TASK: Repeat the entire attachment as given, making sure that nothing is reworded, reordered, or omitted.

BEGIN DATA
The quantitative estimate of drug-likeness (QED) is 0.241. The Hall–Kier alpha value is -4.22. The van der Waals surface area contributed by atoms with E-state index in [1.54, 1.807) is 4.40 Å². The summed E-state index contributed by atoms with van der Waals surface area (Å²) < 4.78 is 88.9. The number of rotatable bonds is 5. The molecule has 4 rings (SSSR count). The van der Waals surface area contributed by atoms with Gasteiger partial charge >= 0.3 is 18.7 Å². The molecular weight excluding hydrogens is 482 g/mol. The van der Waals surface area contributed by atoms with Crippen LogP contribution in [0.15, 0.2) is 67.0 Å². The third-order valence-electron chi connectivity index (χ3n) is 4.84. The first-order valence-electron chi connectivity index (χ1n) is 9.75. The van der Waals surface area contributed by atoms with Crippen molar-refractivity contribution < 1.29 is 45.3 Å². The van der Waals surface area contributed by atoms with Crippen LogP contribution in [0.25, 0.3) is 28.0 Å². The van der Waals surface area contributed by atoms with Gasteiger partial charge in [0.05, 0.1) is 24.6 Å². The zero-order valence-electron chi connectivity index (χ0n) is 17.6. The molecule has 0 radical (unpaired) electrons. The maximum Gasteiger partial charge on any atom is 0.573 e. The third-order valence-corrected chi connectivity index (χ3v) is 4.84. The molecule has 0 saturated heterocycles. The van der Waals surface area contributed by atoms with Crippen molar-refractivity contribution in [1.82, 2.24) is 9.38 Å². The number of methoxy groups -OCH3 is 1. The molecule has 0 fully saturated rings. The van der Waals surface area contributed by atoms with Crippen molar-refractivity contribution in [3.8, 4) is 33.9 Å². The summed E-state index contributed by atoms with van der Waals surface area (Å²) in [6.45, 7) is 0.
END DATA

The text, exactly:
The quantitative estimate of drug-likeness (QED) is 0.241. The Hall–Kier alpha value is -4.22. The van der Waals surface area contributed by atoms with E-state index in [1.54, 1.807) is 4.40 Å². The summed E-state index contributed by atoms with van der Waals surface area (Å²) < 4.78 is 88.9. The number of rotatable bonds is 5. The molecule has 4 rings (SSSR count). The van der Waals surface area contributed by atoms with Gasteiger partial charge >= 0.3 is 18.7 Å². The molecular weight excluding hydrogens is 482 g/mol. The van der Waals surface area contributed by atoms with Crippen LogP contribution in [0.15, 0.2) is 67.0 Å². The third-order valence-electron chi connectivity index (χ3n) is 4.84. The first-order valence-electron chi connectivity index (χ1n) is 9.75. The van der Waals surface area contributed by atoms with Crippen molar-refractivity contribution < 1.29 is 45.3 Å². The van der Waals surface area contributed by atoms with Crippen LogP contribution in [0.25, 0.3) is 28.0 Å². The van der Waals surface area contributed by atoms with Gasteiger partial charge in [0.05, 0.1) is 24.6 Å². The zero-order valence-electron chi connectivity index (χ0n) is 17.6. The molecule has 0 radical (unpaired) electrons. The maximum Gasteiger partial charge on any atom is 0.573 e. The third-order valence-corrected chi connectivity index (χ3v) is 4.84. The molecule has 0 saturated heterocycles. The van der Waals surface area contributed by atoms with Crippen molar-refractivity contribution in [1.82, 2.24) is 9.38 Å². The number of methoxy groups -OCH3 is 1. The molecule has 0 fully saturated rings. The van der Waals surface area contributed by atoms with Crippen molar-refractivity contribution in [3.8, 4) is 33.9 Å². The summed E-state index contributed by atoms with van der Waals surface area (Å²) in [6.45, 7) is 0.